Integration

That was easy!

As the new girls began to show signs of laying – their comb getting brighter, and crouching – we began to take the back off the Eglu Go, so they had to go and share the nest box in the Cube when they wanted to lay … there were a few spats, and one bloody comb (never did work out whose), but it didn’t take long before we were having an extra egg or two a day.

We put the back on at night, so the newbies still had a safe place to sleep, until one morning we realised they hadn’t slept in the Go at all. So now the back is off altogether and the Go is simply a shelter and feed station.

I suspect there are still a few shuffles going on in the pecking order (PO), primarily between Dorcas (new girl, Cou-Cou Maran) and Carey (old guard, Buff Sussex). But generally it’s gentle in the hen garden, that is until they see me coming.

The new girls associate me with treats and come running. Carey, with the wisdom of age, waits to see if I’ve actually brought something with me, before disturbing herself – she’s clearly feeling her age as she is usually settled somewhere quietly, rather than actively engaged in foraging etc.

But they will all feed from my hand – I’ve taken to wearing gardening gloves since six hens coming at you from all angles is rather daunting and one or two of them peck hard (Dorcas among others)! Even the Moppets get stuck in … as does Delilah (new girl, Light Sussex) though she is towards the bottom of the PO, perhaps even below the Moppets.

All, that is, apart from Connie, who runs the other way when treats are thrown and never challenges anyone over anything. We have long suspected she is simply not part of the PO and lives a separate, distinct existence – which may be a good thing as she is a huge bird by comparison to the others 🙂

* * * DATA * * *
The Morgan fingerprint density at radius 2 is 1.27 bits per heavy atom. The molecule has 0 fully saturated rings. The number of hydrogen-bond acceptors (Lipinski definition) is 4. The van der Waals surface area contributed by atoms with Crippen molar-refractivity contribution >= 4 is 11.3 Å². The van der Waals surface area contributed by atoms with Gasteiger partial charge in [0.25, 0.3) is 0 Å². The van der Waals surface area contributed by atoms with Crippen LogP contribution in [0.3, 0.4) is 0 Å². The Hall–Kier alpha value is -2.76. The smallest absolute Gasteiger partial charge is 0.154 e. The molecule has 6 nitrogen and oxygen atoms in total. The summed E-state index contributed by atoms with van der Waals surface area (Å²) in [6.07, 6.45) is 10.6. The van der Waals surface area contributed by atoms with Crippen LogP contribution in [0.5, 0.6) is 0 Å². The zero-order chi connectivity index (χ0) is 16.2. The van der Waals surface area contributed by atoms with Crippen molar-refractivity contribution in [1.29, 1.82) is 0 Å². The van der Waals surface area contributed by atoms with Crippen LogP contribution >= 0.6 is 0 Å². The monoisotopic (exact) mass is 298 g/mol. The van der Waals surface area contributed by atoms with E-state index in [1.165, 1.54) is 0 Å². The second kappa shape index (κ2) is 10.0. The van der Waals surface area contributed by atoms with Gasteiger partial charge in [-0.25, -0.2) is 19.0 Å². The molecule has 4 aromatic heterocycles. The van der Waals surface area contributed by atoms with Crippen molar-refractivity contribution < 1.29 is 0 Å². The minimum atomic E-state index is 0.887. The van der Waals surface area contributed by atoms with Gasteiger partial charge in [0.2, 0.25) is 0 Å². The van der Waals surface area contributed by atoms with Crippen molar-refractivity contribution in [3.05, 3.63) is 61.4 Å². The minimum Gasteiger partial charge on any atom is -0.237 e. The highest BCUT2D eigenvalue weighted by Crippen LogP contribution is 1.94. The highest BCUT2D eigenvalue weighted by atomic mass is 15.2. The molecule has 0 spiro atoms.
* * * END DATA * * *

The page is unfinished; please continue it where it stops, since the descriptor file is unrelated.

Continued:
We have finally moved one more raised veg bed. Once the frame was moved, it was a race against time to move the soil before the hens spread it everywhere by digging into the freshly exposed tilth … the photo is Delilah working away at a hole she dig all by herself – it was eventually almost as deep as she is tall!

I’ve taken the risk of raking the space over and sowing grass seed … it’s covered with mesh, but the girls can still pick at the seed if they choose, although they can’t scratch it up. Some of the seed will germinate … as I discovered when I moved the Go … so it will be worth it even if we only get a sparse covering. Once the run is pitched on one of it’s permanent sites, any new growth can continue undisturbed for a few months until the electric fencing is moved again.

I hope to have at least two if not three ‘pitches’ we can use, to give the ground a rest from time to time and to be able to keep the hens on grass most of the year. It’s much better for them than wood chip. I’m also hoping to give the girls some cover by planting some shrubs they can root around and where they can find some shade, as well as splitting one of the raised beds into smaller units for use as a dust bath.

The long term plan is to open up the garden, so that the hens can move to fresh ground from time to time as well as being more visible from the house. We’ll still have the toolstore in view which is a bit of an eyesore, and which will kill off the grass … but that’s a small price to pay for the benefits – not least the exercise we are getting with all the digging and weightlifting we are doing to make it happen!

The old girls all together, just before we moved the raised bed. 
Five down, one to go!

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  • The Hen House Archive

    Our original hen keeping adventure came to an end in January 2013, when a fox took our entire brood of hens. But don’t let that put you off … you can find the story at The Hen House Archive where there are still lots of stories, photos, and information about keeping hens I hope you'll find useful.
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    March 2017 ... All change in the hen garden as the fruit cage run is retired in favour of an electric fence, the veg beds are relocated to put the hens on fresh ground, and the new girls arrive, Dorcas, Delilah and Deanna.

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